Reply
  108. Scott B

    As someone who gets paid to work with stochastic & messy data, I greatly admire your dedication to quality data collection. Your site is always a first stop when considering a new bike addition.

    An alternative to Excel for this type of analysis is IGOR Pro at link to wavemetrics.com. It has many features that support the statistical analysis and signal processing you are doing including automation of repeated analyses. No financial stake, just a 20+ year user and not a Excel hater :-)

    Reply
  109. Phil S

    Thanks for the update. I train on a Mavic Cosmic clinchers with a Powertap but tt and Tri with a tub deep/disc set up. The Stages has been of interest to give me power feedback during races. I use watt bikes during the winter and my left / right readings are close to 50:50 (48:52 L:R at worst). I’m not sure How accurate the studio Watt Bikes are but I use different machines each time and the results are very similar. I guess that the Stages would be a good option at the cost v a disc with powertap or a Crank based pm, both circa £1500

    The only downer is I like Rotor cranks and QRings…The upside is Cyclepowermeters in the UK are going to support Stages

    Great work Ray!

    Reply
  110. Kieran M

    Ray,

    I do low cadence (45rpm) power sections on the turbo trainer. Can you envision any problems using the Stages power meter to perform these to a fixed power?

    Thanks,
    Kieran

    Reply
    • Rainmaker replied

      No problems, it can go (and I tested it), down to 30RPM.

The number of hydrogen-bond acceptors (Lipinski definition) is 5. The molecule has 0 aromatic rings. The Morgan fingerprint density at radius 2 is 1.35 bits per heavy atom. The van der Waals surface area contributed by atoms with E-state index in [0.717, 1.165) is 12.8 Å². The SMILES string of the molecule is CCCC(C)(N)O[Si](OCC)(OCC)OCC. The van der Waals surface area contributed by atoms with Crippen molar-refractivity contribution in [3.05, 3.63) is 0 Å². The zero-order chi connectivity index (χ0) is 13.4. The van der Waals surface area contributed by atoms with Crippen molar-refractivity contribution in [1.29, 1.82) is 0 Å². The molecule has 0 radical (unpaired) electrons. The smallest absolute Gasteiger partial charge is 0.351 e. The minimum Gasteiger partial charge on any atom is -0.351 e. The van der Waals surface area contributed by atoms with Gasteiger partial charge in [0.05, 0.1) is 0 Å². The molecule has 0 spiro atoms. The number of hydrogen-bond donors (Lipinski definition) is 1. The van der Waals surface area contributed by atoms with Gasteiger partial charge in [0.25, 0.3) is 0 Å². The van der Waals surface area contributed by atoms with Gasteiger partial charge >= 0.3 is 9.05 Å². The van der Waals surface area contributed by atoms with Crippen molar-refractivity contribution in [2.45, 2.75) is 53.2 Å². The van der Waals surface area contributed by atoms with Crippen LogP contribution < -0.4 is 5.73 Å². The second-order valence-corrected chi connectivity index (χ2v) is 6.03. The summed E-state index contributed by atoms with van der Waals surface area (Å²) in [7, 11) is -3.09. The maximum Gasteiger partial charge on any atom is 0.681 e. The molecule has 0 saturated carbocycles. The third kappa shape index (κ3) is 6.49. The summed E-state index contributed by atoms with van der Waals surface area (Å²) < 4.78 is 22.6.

Reply
    • Kieran M replied

      Thanks.

      Just to make sure I understand this works properly. I refer to being able to hold a power for say 5 minutes and not the minimum cadence it will pick up. My concern was seeing a slight sine wave due to the low cadence and low pressure on the left crank for part of the pedal stroke rather than a constant figure.

      (Your vector review just nearly had me buying them but the Stages is winning it on cost if it can do this for me).

      Regards,
      Kieran

      Reply
    • Kieran M replied

      Thanks.

      Just for my clarification. I am referring to being able to hold a set power for, say, 5 minutes and not the minimum cadence it will record. My thought is that due to the low cadence with low pressure on the left crank for a porportion of the peddle stroke the graph will be more sine wave than constant. Am I wrong?

      Your vector review nearly has me purchasing them but the Stages is winning on the cost side at the moment.

      Thanks.

      Reply
  111. Kieran M

    Apologies, the sytem will not let me reply to your message, I keep getting a bad gateway error message.

    Thanks.

    Just for my clarification. I am referring to being able to hold a set power for, say, 5 minutes and not the minimum cadence it will record. My thought is that due to the low cadence with low pressure on the left crank for a porportion of the peddle stroke the graph will be more sine wave than constant. Am I wrong?

    Your vector review nearly has me purchasing them but the Stages is winning on the cost side at the moment.

    Thanks.

    Reply
  112. Jeff S

    Great review! I love the controlled data analysis. Thank you very much for your efforts!

    Reply
  113. Megazine

    My stages reads 906 when I calibrate. Is this normal? I thought its supposed to say “0″? Did I do something wrong?